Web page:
OBLIGATION: The UN Charter has the promotion and encouragement of respect for human rights as one of its core purposes. Picture: THINKSTOCK

COUNTRIES are increasingly under pressure to protect the human rights of their citizens in what has become a global norm recognised by the United Nations (UN).

According to the norm, individual states have to protect their populations from genocide, war crimes, ethnic cleansing and crimes against humanity. At a minimum, this entails the following:

• the state should ensure that people under its jurisdiction are not subjected to genocide, war crimes, ethnic cleansing and crimes against humanity;

• a state should take effective and credible measures to ensure that such things do not happen; and

• when they do happen, the state should punish those who perpetrate the atrocities and provide reparations to the victims.

It implies that states should organise the governmental apparatus that exercises public power in such a way that it can ensure that crimes against humanity do not occur and that any tensions that might lead to such crimes are resolved peacefully.

It means, for example, that a state should have an independent judiciary with an impartial and effective police service, ensure the accountability of the government to the people and, effective participation of citizens in the governance of the country.

The New Partnership for African Development has instituted a peer-review mechanism to check governance practice among African states. It seeks to engage states at an early stage and ensure that they are accountable to each other as well as to their people.

Whether states are obliged to promote a world free of all crimes against humanity is a question that is answered by the UN Charter, which places the promotion and encouragement of respect for human rights as one of its core purposes. It is accepted that the international community has to use diplomatic, humanitarian and other peaceful means to protect populations from genocide, war, ethnic cleansing and crimes against humanity in accordance with the charter.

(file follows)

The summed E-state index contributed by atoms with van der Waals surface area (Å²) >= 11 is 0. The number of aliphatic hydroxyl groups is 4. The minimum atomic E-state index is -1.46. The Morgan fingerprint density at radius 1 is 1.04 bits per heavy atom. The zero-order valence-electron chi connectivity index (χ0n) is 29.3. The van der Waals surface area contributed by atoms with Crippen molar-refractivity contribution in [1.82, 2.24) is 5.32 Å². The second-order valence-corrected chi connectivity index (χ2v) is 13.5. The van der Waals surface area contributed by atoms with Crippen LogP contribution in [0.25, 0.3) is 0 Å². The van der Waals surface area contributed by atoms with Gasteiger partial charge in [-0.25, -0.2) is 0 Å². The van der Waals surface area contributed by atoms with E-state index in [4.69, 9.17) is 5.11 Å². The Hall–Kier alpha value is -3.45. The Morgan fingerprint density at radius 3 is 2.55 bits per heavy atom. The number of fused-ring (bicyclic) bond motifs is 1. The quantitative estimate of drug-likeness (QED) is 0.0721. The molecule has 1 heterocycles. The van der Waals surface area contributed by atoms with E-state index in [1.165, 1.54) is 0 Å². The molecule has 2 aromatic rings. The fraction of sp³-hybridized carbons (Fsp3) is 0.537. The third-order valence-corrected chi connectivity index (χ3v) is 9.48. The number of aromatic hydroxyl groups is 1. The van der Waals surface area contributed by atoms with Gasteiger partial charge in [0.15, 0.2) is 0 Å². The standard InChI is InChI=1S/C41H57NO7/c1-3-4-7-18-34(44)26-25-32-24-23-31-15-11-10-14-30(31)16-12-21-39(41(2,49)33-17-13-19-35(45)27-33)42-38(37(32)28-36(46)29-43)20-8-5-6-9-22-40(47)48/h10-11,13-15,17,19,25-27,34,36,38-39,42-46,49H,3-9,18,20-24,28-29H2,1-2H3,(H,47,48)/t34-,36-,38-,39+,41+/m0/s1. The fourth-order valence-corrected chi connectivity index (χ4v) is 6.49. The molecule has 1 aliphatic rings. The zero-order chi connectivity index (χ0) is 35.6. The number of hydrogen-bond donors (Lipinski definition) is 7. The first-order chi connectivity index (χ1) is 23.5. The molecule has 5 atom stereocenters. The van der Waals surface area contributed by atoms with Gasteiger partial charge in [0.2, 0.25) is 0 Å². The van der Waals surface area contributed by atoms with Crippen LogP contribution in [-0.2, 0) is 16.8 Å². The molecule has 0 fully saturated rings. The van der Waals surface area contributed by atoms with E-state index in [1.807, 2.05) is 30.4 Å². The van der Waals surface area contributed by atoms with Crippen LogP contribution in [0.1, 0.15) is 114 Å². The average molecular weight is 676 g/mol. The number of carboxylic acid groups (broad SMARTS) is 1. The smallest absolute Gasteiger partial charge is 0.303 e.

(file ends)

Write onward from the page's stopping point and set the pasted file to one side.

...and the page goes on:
Peaceful and preventive measures, it should be noted, are most likely to be effective if they are undertaken early and carefully targeted and calibrated. This, in turn, requires early warning and a differentiated assessment of the circumstances of each case. Early warning is critical to avoid the use of force, which is expensive and destructive in terms of resources, infrastructure and human life.

The international community should encourage states to support the UN’s efforts to establish an early-warning capability at its headquarters. It should also encourage regional organisations to develop early-warning systems to complement efforts at the international level. In this regard, early-warning systems established by the Economic Community for West African States (Ecowas) and the Southern African Development Community (Sadc) are important initiatives that need support.

There are, however, significant problems with early-warning systems, with a perception of insufficient focus or institutional resources for risk analysis at the UN headquarters and an institutional weakness in analytical capacity at the UN. There is also the problem of states’ unwillingness to share intelligence information.

For any early-warning system to be effective, it should be generated by people and nongovernmental organisations (NGOs). This involves creating conditions where NGOs play a role and complement international and regional efforts.

Facilitating NGO work will require the creation of structures through which their participation can be channelled. A free press is probably the best early-warning system, as it can provide citizens with a range of information and opinions from various actors in a state and expose wrongdoing, thereby encouraging accountability for public officials.

Among the key factors that should trigger the attention of the global community are: